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* The air to which this song was written, part of which is anterior to the time of Burns, is said to have been the composition of James Gregg, a musician belonging to Ayrshire.-M.

But Jenny's jimps and jirkinet,
My lord thinks muckle mair upon't.
My lord a-hunting he is gane,
But hounds or hawks wi' him are nane ;
By Colin's cottage lies his game,
If Colin's Jenny be at hame.

My lady's white, my lady's red,
And kith and kin o’ Cassilis' blude ;
But her ten-pund lands o'tocher guid
Were a' the charms his lordship lo'ed.

Out o'er yon muir, out o'er yon moss,
Whare gorcocks thro’ the heather pass,
There wons auld Colin's bonnie lass,
A lily in a wilderness.

Sae sweetly moves her genty limbs,
Like music notes o' lover's hymns ;
The diamond dew is her een sae blue,
Where laughing love sae wanton swims.

My lady's dink, my lady's drest,
The flower and fancy o' the west ;
But the lassie that a man lo'es best,
O that's the lass to make him blest.
My lady's gown, there's gairs upon't,
And gowden flowers sae rare upon't ;
But Jenny's jimps and jirkinet,
My lord thinks muckle mair upon't.

CORRESPONDENCE

WITH

MR GEORGE THOMSON.

CORRESPONDENCE, &c.

No. I.

MR THOMSON TO BURNS.

EDINBURGH, September, 1792.

SIR,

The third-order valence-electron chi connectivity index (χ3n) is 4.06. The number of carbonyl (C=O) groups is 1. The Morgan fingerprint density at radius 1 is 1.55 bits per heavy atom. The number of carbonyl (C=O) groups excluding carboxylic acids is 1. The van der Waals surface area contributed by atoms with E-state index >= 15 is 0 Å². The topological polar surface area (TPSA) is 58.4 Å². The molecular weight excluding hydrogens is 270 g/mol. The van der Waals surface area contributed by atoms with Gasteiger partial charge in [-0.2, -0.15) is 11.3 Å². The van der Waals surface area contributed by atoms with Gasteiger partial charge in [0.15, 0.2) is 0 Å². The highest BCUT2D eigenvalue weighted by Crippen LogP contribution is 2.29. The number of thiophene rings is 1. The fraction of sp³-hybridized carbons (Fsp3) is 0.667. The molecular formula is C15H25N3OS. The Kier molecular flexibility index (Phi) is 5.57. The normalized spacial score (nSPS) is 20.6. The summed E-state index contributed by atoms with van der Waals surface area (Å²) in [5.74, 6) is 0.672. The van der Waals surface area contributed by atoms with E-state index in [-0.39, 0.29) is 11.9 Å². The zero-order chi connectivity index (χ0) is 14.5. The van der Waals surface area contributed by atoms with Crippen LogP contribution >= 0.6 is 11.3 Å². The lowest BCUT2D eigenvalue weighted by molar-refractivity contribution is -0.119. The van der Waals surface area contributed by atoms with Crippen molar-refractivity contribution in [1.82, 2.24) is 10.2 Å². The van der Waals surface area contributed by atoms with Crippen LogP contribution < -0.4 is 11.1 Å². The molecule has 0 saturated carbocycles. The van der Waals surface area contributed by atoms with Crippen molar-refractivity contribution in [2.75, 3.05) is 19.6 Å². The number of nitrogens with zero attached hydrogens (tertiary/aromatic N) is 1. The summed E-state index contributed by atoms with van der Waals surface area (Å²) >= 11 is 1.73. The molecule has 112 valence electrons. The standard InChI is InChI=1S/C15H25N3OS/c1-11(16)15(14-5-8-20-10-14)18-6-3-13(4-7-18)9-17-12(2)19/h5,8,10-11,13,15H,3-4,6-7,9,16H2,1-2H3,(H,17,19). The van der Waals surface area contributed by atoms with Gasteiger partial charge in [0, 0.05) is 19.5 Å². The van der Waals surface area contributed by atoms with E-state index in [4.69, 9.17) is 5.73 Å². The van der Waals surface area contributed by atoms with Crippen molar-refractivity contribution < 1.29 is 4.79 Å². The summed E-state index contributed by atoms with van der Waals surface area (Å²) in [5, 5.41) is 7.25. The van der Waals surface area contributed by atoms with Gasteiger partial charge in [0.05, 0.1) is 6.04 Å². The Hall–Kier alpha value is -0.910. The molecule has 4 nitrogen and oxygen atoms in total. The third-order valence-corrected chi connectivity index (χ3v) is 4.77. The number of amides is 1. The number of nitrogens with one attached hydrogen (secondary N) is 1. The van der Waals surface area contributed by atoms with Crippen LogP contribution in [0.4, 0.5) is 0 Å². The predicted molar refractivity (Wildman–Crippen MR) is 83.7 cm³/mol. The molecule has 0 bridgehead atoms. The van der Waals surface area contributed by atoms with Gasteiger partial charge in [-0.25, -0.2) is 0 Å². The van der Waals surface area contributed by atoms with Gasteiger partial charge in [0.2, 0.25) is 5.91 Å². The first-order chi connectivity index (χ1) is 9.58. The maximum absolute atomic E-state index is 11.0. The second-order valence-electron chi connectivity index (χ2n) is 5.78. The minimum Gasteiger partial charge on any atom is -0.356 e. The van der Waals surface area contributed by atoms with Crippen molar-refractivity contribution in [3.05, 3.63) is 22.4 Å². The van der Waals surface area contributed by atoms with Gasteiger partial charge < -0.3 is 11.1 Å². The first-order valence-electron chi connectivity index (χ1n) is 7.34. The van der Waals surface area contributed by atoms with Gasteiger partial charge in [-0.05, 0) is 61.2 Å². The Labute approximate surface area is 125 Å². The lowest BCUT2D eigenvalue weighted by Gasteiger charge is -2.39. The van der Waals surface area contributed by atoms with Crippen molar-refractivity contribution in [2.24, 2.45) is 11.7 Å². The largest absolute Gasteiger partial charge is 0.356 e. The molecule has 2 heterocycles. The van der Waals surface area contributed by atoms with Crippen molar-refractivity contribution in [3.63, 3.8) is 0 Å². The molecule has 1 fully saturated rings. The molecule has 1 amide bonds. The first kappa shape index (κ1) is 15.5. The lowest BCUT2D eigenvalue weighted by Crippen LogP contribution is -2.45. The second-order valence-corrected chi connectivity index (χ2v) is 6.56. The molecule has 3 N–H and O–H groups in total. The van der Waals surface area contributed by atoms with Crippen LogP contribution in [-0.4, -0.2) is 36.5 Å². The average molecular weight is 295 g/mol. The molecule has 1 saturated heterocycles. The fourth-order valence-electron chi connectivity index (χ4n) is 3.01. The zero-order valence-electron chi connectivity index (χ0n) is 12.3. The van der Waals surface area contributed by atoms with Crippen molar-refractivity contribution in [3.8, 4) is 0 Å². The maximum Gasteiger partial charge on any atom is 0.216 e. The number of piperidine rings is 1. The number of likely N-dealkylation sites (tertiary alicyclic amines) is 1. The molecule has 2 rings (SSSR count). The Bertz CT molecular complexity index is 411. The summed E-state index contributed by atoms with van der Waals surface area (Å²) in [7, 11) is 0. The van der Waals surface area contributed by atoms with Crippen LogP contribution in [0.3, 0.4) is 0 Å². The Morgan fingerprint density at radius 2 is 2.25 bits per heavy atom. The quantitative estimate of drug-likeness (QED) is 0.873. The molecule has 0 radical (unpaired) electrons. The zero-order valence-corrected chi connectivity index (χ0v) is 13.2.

For some years past, I have, with a friend or two, employed many leisure hours in selecting and collating the most favourite of our national melodies for publication. We have engaged Pleyel, the most agreeable composer living, to put accompaniments to these, and also to compose an instrumental prelude and conclusion to each air, the better to fit them for concerts, both public and private. To render this work perfect, we are desirous to have the poetry improved, wherever it seems unworthy of the music; and that it is so in many instances, is allowed by every one conversant with our musical collections. The editors of these seem in general to have depended on the music proving an excuse for the verses ; and hence, some charming melodies are united to mere nonsense and doggerel while others are accommodated with rhymes so loose and indelicate, as cannot be sung in decent company. To remove this reproach, would be an easy task to the author of The Cotter's Saturday Night ;" and, for the honour of Caledonia, I would fain hope he may be induced to take up the pen. If so, we shall be enabled to present the public with a collection infinitely more interesting than any that has yet appeared, and acceptable to all persons of taste, whether they wish for correct melodies, delicate accompani

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